MONROVIA, Montserrado – Several business owners within the Monrovia metropolitan region have lauded President Ellen Sirleaf Johnson for the proposed electricity tariff reduction.
Currently, Liberians pay one of the world’s highest electricity tariffs of 49 cents per kilowatt-hour, excluding tax.
Sirleaf said on Tuesday in her annual address that the cost of electricity will drop to 39 cents per kilowatt-hour in February.
According to Sirleaf, the government has secured funding to complete the feasibility study for a reservoir on the Via River, noting, “Construction of the reservoir will ensure that the Mount Coffee Hydro Plant has sufficient water to generate electricity throughout the year.”
“One major achievement in power expansion is the government fulfilled promise to rebuild the Mount Coffee hydroelectricity facility,” she maintained.
Sirleaf stressed the timely completion of regional projects currently underway will ensure that electricity is further expanded to communities all over Liberia.
This, according to Sirleaf, would ensure a continued reduction in the cost of electricity come next month, but cautioned that these cost reductions are unlikely to be sustained if Liberians continue to face power thefts.
Sirleaf also noted that the government has made tremendous gains by cooperating with other countries in the region to allow remote places like Zwedru and Fish Town to have electricity. Ganta and Harper, she said, had access to an affordable price of electricity – at 25 cents per kilowatt-hour.
She said that electricity in these counties comes from the grid in neighboring Cote d’Ivoire, adding “national efforts have already brought electricity to the Kakata corridor with the Robertsfield and Tubmanburg corridors to follow later this year.”
The sales and marketing manager for City Hotel, Arma Youlo Jr., described the president’s statement as a positive move for those in the hotel business.
Youlo, who decried the high tariff on electricity, said he was compelled to switch to his generator, pointing out, “it is cheaper for me to use my generator than the lights from the LEC.”
He said since the tariff of electricity will be reduced in February, he will again be a regular subscriber.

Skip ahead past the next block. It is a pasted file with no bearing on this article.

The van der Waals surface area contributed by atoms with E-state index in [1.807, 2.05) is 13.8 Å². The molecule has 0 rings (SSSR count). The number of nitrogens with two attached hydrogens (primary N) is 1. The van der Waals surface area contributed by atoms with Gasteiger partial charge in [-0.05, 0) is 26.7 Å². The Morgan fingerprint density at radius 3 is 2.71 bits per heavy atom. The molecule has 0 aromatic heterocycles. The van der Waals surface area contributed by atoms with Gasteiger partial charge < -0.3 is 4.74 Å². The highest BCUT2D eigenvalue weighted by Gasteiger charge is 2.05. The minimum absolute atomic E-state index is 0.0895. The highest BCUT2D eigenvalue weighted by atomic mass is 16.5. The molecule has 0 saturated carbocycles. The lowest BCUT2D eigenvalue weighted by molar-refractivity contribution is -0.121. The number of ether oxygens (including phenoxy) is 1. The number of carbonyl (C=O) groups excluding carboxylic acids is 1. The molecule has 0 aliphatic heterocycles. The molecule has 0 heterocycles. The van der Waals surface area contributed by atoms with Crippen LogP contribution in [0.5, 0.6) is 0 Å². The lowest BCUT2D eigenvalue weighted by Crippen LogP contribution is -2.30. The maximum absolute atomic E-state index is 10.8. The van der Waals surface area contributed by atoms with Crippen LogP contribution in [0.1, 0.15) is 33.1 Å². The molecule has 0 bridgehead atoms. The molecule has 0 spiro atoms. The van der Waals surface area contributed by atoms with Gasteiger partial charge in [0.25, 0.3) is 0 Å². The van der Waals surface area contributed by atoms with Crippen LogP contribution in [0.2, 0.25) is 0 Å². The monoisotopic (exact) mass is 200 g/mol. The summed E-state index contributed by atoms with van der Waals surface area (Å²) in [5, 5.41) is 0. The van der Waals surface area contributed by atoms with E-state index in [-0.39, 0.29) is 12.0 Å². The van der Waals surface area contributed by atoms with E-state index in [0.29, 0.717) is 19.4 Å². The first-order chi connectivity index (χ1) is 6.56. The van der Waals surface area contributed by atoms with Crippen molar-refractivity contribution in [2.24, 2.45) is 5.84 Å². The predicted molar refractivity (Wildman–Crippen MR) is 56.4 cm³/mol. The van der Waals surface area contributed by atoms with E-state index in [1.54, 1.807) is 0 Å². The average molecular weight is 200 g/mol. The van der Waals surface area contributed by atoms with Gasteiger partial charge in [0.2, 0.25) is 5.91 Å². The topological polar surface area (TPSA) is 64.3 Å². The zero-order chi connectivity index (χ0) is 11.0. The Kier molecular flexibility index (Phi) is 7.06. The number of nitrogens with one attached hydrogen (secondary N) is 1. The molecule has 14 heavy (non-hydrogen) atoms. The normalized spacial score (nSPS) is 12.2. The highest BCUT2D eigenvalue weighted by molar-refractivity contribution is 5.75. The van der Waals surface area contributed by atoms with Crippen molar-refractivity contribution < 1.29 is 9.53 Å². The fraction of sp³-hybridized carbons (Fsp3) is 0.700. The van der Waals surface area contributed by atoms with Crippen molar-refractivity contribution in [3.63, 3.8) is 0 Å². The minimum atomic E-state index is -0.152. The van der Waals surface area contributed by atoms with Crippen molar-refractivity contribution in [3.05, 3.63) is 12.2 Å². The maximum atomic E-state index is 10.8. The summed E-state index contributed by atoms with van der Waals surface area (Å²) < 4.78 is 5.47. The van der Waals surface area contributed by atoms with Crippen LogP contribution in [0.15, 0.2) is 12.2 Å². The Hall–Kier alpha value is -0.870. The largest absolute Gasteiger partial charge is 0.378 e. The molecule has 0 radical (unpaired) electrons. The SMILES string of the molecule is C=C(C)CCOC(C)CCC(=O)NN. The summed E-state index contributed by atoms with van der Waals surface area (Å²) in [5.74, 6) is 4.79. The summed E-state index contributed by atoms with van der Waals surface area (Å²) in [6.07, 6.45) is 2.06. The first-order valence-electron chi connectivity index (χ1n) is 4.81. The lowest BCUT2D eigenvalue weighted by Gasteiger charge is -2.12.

Youlo explained that he spends up to US$12,000 monthly on electricity from LEC when using freezers, air-conditioners, machines, etc. and saves up to US$5000 a month when he uses the generator.
“I will now be able to offer my customers better prices if the tariff on electricity is reduced by next month,” Youlo said.
Philip Wesseh, the publisher and managing editor of the Inquirer newspaper, said the proposed tariff reduction is going to reduce the high cost of production of many local papers in Liberia.
One major challenge in print media is the constant disruption of electricity, which, according to Wesseh, has adverse effects on the institution’s computers.
Another business representative, Kelvin P. Demey, the general manager of Prime Communications Network, said Sirleaf’s statement is a victory for users of electricity, especially those in the business and communication sectors of the country.
Demey said one reason why his institution does not run a 24-hour broadcast is because of the high cost of electricity, claiming he spends US$50 on fuel every day, which is US$ 350 per week.
“The high cost of electricity is seriously affecting Prime FM because of the multiplicities of radio stations,” he mentioned.
At larger businesses like the new Boulevard Palace hotel, CEO Samer Halabi said it is very encouraging and good on the part of the president to drop the tariff price, but getting electricity from the grid was not yet an attractive option for his business.
“There are lots of small businesses that depend on LEC for electricity,” he said. Halabi explained that since the hotel was opened three months ago, he has not switched to LEC and does not have any plans of doing so now.
“Operating generators at Boulevard Palace is very expensive as compared to LEC, but we prefer to do so because, at the end of the day, I do not want to experience a power fluctuation,” he added. “The Liberia Electricity Corporation is not a reliable company.”
Halabi said it currently costs him US$ 900 per day for fuel to operate the hotel.
“I am going to sit back and watch how reliable LEC will become and maybe in the future decide to switch to LEC and at the same time be on the safe side,” he said.
Featured photo by Zeze Ballah